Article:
Cape Town — Security concerns remain a major obstacle in ending the Ebola outbreak in the DR Congo, that has so far claimed more than 200 lives. On November 16, more than a dozen WHO staff had to be evacuated to Goma for psychological care after their residence was hit by a shell, which did not explode.
The attack sparked a temporary suspension of vaccination and the operations centre, but teams follow up on some alerts of potential cases in communities, and to meet contacts and ensure their welfare. The treatment centers, which are run by WHO partners, remain operational.
The Ebola outbreak was made official in August, when the country's ministry of Health announced that the North Kivu Province was affected. The World Health Organisation continues to work with the government to tackle the new outbreak. The exact numbers of people being treated fluctuates daily, while suspected cases are systematically investigated to confirm or exclude the Ebola virus disease.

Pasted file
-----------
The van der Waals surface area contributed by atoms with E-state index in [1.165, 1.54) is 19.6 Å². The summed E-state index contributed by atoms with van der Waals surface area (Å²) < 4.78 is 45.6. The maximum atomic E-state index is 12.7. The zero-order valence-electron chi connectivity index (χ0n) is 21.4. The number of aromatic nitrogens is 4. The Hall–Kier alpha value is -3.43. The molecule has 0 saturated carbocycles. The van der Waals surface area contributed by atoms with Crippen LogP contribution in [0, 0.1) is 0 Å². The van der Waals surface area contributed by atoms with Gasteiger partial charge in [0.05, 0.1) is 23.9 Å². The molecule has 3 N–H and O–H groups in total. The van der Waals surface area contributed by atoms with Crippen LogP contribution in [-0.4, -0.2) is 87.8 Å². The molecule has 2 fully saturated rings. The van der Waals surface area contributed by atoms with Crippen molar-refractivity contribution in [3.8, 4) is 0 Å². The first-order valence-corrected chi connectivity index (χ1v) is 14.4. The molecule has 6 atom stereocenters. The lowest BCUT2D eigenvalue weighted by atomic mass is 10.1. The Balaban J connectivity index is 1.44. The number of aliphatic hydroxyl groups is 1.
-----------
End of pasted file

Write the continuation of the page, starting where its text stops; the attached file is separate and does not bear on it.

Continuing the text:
The Uganda health ministry has categorised five districts that neighbour DR Congo - - Ntoroko, Kasese, Bundibugyo, Kanungu and Hoima - as very high-risk areas.
"The Health ministry has started screening at Entebbe International Airport for all flights that come in from DR Congo and South Sudan," said Dr Henry Mwebesa, the ministry's director of General health services on the sidelines of the 3rd Grand Uganda Medical Association Conference in Kampala on Friday.
He also warned that Kampala and Wakiso districts are high-risk because of flights.
The latest Ebola scare was reported on Thursday in the western district of Hoima which also shares a border with DR Congo. Simon Chadia, a 31-year-old boda boda driver, died after exhibiting symptoms similar to those of Ebola.
Several experts, including J. Stephen Morrison - co-author of a recent position paper published by his think tank, sees a "terrible scenario" playing out for the Congo. Morrison, who directs the Global Health Policy Center at the Washington D.C.-based Center for Strategic and International Studies, is quoted by NPR as saying attacks in the conflict-wracked region will escalate, and health workers will be targeted.
Total cases: 366
- Confirmed cases: 319
- Probable cases: 47
- Confirmed: 167
- Probable: 47
(information courtesy of WHO, as at November 17, 2018)